Saturday, 21 July 2012

Gooseberries and Greeks...



...in that order.
Yesterday morning, before going in for my usual trip to the market and meeting friends for coffee in The Golden Lion, I made ten pounds of gooseberry jam. The farmer picked the gooseberries the previous afternoon, so it was time they were used. I must say it tastes delicious (there was a little left for a bowl and I had a taste.)

After lunch I made a small amount (one and a half jars) of gooseberry chutney to a recipe I found on the internet. Artic Fox kindly sent me a recipe after I asked on my blog if anyone knew one. It was heavily based on hot flavours, which neither the farmer nor I care for. So thanks, Arctic Fox, but no thanks - too hot for us.

However, I did find one which used only gooseberries, red onions, ginger and thyme leaves. At present it tastes a bit insipid, but maybe the flavours will develop after a week or two. Anyone wanting the recipe, please ask.

Now to the Greek bit. Yesterday evening I went with a group of friends to a nearby village hall where the ladies were putting on a Greek evening. Like the Italian evening they put on a couple of months ago, this one was lovely. There were about forty of us and the food - moussaka, various meat balls in various sauces, feta, olives, salads etc. - was laid out on a buffet table so that we could help ourselves. It was all delicious. I managed to resist the pud - baklava - but there was also a merigue pie, which turned out to be a gooseberry meringue pie rather than the usual lemon - so the gooseberry theme carried on throughout the day.

We ended up with a bit of circle dancing to Greek music, although I was a spectator rather than a peformer. It was a thoroughly nice day with friends - surely the best kind of day to have.

Today, because the weather forecast is better, the farmer has begun to cut for hay. One lady has insisted hers is ready and he is cutting it on her demand, but really he feels it needs a bit more sun and breeze to dry up the ground before cutting begins. After such a wet summer, suddenly weather forecasts suggest there might be a bit of sunshine and I must say it was very welcome this morning when I went down to the Library. Added to that I managed to find Alexander McCall Smith's second book in the Corduroy Mansions series, and as I read the first book in the series last week, I am looking forward to sitting outside on a seat in the sun this afternoon and having a good read. Enjoy your weekend.

14 comments:

Tom Stephenson said...

I thought this was going to be a techie post - Blackberries and Geeks, etc. I'm so glad it's about jam.

Hildred and Charles said...

Your gooseberries and Greek adventures sound great, but the fact that you are reading wonderful, wonderful McCall Smith is even better, Pat. He is so civilized, and I read somewhere that he writes books faster than some people can read, so there is always a new one somewhere. I am currently reading the latest 44 Scotland Street series and am hoping to find out this afternoon what transpires about Bertie's baby brother Ulysses. I am reading on Kobo so can't look ahead!!!!!

Gwil W said...

I had tasted delicious home made jam the other day - it was apricot and redcurrant. A surprising combination. But it worked. My mouth is watering at the sight of your gooseberries.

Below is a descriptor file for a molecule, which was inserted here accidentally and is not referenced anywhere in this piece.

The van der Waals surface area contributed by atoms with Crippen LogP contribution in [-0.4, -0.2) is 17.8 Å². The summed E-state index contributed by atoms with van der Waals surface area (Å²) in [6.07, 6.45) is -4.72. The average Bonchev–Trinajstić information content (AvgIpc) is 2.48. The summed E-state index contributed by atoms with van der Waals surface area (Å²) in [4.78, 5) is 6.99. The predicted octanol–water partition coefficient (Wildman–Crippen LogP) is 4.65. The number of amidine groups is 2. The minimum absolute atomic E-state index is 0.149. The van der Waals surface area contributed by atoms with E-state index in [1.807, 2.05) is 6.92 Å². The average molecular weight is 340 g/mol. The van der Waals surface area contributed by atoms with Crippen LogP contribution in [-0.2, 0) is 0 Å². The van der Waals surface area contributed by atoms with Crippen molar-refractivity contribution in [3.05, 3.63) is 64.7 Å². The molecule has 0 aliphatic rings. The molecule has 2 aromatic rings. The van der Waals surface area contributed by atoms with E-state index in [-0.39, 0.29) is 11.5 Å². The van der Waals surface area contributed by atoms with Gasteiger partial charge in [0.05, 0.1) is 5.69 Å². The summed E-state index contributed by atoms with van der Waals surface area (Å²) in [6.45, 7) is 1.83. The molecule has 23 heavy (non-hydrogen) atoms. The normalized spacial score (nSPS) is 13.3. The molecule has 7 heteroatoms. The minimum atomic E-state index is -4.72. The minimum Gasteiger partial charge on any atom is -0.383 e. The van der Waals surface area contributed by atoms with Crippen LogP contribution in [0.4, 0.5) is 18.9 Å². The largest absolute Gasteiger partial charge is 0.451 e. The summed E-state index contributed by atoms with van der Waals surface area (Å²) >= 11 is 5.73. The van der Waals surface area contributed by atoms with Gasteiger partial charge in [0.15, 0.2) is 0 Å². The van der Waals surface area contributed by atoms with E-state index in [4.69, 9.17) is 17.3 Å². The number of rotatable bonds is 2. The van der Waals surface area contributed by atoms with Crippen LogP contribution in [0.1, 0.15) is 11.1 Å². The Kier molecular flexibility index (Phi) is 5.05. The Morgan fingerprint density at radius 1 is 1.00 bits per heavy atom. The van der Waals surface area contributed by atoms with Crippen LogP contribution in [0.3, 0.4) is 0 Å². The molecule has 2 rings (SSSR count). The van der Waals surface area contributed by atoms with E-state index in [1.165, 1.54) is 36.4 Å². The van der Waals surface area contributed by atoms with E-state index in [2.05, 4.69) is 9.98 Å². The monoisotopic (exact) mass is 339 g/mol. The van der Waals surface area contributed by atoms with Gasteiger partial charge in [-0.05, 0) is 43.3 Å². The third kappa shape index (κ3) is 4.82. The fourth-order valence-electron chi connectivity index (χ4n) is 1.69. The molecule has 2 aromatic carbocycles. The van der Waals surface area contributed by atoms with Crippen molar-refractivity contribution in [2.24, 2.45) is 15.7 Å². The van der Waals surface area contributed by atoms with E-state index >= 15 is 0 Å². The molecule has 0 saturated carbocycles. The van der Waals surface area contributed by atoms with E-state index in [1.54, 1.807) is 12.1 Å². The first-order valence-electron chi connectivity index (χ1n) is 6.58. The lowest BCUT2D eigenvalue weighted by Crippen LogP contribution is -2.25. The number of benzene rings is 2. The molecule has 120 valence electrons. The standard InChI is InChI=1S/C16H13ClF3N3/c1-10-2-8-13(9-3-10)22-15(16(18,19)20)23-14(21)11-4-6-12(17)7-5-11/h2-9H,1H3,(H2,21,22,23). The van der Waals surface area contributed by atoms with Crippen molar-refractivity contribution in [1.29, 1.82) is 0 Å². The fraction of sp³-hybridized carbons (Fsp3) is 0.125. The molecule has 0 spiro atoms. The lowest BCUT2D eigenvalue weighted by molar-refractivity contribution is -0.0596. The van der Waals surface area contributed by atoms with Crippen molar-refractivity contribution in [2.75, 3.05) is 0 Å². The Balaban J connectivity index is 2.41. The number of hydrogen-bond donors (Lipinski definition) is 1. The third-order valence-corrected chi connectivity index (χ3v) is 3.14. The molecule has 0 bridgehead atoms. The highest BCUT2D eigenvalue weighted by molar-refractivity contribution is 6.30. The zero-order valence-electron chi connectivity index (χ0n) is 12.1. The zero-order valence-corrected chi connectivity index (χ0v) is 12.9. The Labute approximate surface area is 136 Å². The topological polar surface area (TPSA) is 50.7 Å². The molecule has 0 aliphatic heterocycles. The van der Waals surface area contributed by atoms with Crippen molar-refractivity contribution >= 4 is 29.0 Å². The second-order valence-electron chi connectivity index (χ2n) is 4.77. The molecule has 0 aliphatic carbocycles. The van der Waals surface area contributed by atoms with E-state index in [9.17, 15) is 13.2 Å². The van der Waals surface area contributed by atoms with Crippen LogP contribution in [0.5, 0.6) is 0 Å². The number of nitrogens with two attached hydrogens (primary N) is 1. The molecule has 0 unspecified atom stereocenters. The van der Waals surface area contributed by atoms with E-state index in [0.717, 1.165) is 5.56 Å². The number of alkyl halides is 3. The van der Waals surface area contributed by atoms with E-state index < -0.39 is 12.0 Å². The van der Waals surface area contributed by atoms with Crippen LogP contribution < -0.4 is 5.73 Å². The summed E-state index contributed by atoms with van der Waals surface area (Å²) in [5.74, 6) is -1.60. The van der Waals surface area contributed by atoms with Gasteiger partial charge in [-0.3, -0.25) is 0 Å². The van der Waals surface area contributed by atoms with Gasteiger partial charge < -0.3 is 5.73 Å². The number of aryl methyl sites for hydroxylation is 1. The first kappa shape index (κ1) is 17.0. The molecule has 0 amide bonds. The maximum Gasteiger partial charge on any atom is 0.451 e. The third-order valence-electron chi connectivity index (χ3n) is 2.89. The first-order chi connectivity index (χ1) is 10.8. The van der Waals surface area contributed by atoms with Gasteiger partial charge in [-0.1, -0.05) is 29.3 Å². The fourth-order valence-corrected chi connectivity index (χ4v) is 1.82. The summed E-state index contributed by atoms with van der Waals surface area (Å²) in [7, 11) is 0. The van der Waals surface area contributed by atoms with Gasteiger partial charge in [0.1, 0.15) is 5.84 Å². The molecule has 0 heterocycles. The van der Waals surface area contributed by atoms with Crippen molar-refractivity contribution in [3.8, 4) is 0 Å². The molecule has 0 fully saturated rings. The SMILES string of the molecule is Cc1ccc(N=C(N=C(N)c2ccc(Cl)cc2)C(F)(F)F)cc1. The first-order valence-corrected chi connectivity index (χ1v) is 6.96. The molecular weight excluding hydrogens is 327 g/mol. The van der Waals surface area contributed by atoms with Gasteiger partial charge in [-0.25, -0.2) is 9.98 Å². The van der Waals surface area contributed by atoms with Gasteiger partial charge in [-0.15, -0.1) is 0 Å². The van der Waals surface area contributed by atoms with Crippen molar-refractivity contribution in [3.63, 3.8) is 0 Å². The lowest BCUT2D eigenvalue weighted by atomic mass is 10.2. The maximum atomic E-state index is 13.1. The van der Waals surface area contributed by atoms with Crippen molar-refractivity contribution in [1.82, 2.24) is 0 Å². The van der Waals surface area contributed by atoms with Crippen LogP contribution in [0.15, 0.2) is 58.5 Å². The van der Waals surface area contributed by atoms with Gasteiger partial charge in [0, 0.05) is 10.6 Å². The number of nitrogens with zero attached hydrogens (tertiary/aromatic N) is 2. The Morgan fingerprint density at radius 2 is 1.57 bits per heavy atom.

angryparsnip said...

When I first read this I thought it might have to do with nature and computers.
Some how the Jam and Greek food with dancing sounds like so much more fun !
Is the jam for winter ?

cheers, parsnip

Heather said...

It is always so satisfying to see a nice row of pots of homemade jam or chutney in the larder.
The Greek evening sounds great fun. I did lots of chores and gardening today so have booked my seat in the sun tomorrow.

MorningAJ said...

I make up my chutneys as I go along - so I never remember what I put in them. I've never used gooseberries. Nice idea.

Elizabeth said...

Make gooseberry fool and eat it for me!
So hard/impossible to find gooseberries here.

John Gray said...

invite me over and I will organise you a "welsh" evening!

jill said...

Oh I love gooseberries Pat.xx

Gerry Snape said...

you've inspired me to make some chutney with the worcester berries that I picked today.

Pondside said...

Your Greek evening sounds like a treat.
As for Gooseberries - you know, I've never tasted one. They aren't very popular here, though I bought a plant last year just to see what they're like.
I like any sort of chutney, but want it to have a bit of a bite!

Pam said...

You'll have to have an "Aussie " evening next. BBQ's, meat pies, pavlova, lamingtons - though the gourmet set are now incorporating crocodile, emu, kangaroo and bush tucker spices into the menu selection - a bit difficult to source in England I'd say.
I've never seen a gooseberry, but I'd say, as an ingredient, it's easier to access than a crocodile!

The Weaver of Grass said...

I must say that I like the sound of apricot and red currant jam and may well try some during this coming week. Thanks for the idea and for commenting.

Bovey Belle said...

Gooseberry Curd is delicious too. I'm sorry I missed your plea for a Gooseberry Chutney recipe, as I'm bound to have one amongst my many Preserving books.

I hope you enjoyed your book - not an author I've heard of.